Bruce Allen, circa 1981-82 (photo by Daniel Corrigan)


By Jon Bream

His three guitars were lined up, in particular order, on the altar at Central Lutheran Church: Les Paul, Stratocaster and Hello Kitty.

Bruce Allen, best known as the guitarist of the hugely popular Twin Cities rock band the Suburbs, was remembered Monday as a ladies man, a gentle man and a funny man, a man who was gifted with guitars, graphic design and friendship. Allen, 54, died Dec. 7 of organ failure after enduring years of heart problems (he had triple bypass last year), kidney stones and blood issues.
A letter was read from New York musician Steve Almaas, Bruce’s friend since boyhood. Steve, a member of the Suicide Commandos, commented how a classmate once said: “Bruce, you were always on the front edge of cool.”
Commandos guitarist Chris Osgood, a bandmate in Allen’s final band the X-Boys, read an e-mail that had arrived 45 minutes earlier from Bruce’s daughter, Kricket Lane, who works at a New York art museum.
 Osgood himself talked about Bruce’s lineup of guitars: “It represents Bruce’s march from sublime to ridiculous.” Osgood also spoke about a word Bruce coined to describe their clubhouse-like atmosphere in the X-Boys: “camaroddity.” Pastor Kristen Jacobson later picked up on that concept of friendship in her sermon.
Before she spoke, a couple hundred mourners heard from X-Boys singer Casey Macpherson and Suburbs drummer Hugo Klaers, who remembered Bruce’s quirks including his celebrity obsession (he met John Madden and Orville Redenbacher), “marvelous sense of humor and roaring laugh” and his desire to “play one more encore – always.”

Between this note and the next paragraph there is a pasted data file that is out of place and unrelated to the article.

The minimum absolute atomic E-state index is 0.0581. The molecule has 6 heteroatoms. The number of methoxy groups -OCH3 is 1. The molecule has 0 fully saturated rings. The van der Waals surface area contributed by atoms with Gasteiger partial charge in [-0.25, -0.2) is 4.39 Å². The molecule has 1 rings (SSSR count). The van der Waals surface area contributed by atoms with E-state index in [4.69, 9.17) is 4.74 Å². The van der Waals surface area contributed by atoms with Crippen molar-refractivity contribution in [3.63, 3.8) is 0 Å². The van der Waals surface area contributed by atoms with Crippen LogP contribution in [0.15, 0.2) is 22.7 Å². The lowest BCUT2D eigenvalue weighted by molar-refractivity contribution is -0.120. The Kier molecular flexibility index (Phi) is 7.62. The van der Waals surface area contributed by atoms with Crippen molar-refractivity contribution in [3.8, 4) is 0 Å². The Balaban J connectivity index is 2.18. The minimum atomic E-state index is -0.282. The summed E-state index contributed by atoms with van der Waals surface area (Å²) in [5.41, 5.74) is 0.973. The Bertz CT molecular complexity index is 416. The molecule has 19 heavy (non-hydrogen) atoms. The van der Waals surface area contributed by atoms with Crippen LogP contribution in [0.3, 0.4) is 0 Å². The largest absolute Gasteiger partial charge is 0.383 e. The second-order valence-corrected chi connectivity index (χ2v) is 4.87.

The music on this afternoon was Suburbs pianist Chan Poling and Osgood on acoustic guitar doing a slow, jazzy, almost circular instrumental treatment of the Burbs’ classic “Love Is the Law,” which filled the church with beauty, grace and tears – something a Suburbs song had never done before. Then the inimitable Curtiss A did the Beatles’ “In My Life” on solo acoustic guitar, the perfect blend of prettiness and rawness.
In addition to being the heart and soul of the Suburbs, Allen was an accomplished graphic designer. Not only did he design the band’s iconic logo of five generic men in a circle, he designed the logo for Twin/Tone Records and the Uptown Bar. He worked at some of the Twin Cities’ biggest ad agencies (Campbell-Mithun and Carmichael Lynch), as an art director at Hirshfield’s and a sheet-music researcher for Schmitt Music.
In tribute to Bruce, a Suburbs stage backdrop hung afterward in the church’s fellowship hall, with wings painted on one of the five men and black armbands, bearing Bruce’s initials (BCA), attached to each musician.
Curtiss A, always the quipster, said he is contemplating starring in a movie called “The Funeral Singer.” Others talked about a proper musical sendoff for Bruce on Feb. 13 at First Avenue.
Said Hugo: “Beej will be there.”    

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